Tsuga heterophylla (Raf.) Sarg.

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Credits

Article from Bean's Trees and Shrubs Hardy in the British Isles

Recommended citation
'Tsuga heterophylla' from the website Trees and Shrubs Online (treesandshrubsonline.org/articles/tsuga/tsuga-heterophylla/). Accessed 2019-12-09.

Genus

Common Names

  • Western Hemlock

Synonyms

  • Abies heterophylla Raf.
  • T. albertiana (A. Murr.) Sénécl.
  • Abies albertiana A. Murr.
  • T. mertensiana Carr., in part
  • Pinus mertensiana sens . Parl., not Bong.

Glossary

apex
(pl. apices) Tip. apical At the apex.
branchlet
Small branch or twig usually less than a year old.
linear
Strap-shaped.
midrib
midveinCentral and principal vein in a leaf.

References

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Credits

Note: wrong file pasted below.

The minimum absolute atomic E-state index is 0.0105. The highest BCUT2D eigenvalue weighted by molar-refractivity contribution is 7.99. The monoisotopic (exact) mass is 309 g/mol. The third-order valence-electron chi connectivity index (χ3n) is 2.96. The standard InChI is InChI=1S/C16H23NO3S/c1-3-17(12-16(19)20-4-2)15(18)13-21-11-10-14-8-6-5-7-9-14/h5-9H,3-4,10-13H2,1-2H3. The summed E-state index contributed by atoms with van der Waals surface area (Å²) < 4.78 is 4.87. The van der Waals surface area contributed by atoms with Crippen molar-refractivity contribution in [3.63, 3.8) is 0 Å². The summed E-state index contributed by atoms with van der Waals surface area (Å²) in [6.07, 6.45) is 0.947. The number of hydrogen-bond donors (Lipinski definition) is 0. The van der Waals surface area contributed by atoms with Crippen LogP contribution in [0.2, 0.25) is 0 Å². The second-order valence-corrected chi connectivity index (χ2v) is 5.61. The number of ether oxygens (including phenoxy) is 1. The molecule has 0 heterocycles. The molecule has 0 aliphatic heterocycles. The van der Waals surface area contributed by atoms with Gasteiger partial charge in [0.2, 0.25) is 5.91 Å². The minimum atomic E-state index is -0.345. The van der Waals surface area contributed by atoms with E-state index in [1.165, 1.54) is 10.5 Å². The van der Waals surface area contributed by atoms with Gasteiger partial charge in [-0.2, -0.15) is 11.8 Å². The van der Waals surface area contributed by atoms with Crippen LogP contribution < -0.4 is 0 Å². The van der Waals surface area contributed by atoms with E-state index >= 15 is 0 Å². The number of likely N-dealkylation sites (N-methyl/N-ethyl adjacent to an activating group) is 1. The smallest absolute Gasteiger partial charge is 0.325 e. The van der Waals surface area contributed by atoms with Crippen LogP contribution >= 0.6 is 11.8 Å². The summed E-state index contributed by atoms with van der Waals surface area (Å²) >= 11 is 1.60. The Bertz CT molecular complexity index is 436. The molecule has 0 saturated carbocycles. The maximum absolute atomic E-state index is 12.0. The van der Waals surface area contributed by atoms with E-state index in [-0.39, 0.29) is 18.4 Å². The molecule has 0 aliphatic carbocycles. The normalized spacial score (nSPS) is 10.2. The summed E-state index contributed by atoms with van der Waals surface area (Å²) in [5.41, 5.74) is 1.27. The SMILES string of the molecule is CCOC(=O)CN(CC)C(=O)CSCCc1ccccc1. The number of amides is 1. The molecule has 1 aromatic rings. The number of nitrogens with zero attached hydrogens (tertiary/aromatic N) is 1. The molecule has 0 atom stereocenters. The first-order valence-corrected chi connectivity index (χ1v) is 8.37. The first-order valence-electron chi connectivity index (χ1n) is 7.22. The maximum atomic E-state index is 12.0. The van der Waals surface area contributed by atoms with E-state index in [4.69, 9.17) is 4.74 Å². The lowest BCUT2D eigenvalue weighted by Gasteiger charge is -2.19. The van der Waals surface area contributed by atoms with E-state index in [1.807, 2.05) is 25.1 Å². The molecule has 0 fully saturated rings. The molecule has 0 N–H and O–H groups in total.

Article from Bean's Trees and Shrubs Hardy in the British Isles

Recommended citation
'Tsuga heterophylla' from the website Trees and Shrubs Online (treesandshrubsonline.org/articles/tsuga/tsuga-heterophylla/). Accessed 2019-12-09.

A tree up to 230 ft high in its native forests, with a slender, lightly branched crown; trunk cylindrical, rarely exceeding 15 ft in girth; bark furrowed, reddish brown; young shoots downy. Leaves shortly stalked, set all round the branchlet, although more crowded on the upper side, linear, curved, 12 to 1 in. long, 120 to 116 in. wide, rounded at the apex, margins not toothed, sometimes grey-green, sometimes conspicuously blue-green. There are inconspicuous lines of stomata on both surfaces. Cones without stalks, rich purple when young, becoming red-brown; oval-cylindric, 112 to 3 in. long, 12 to 34 in. thick.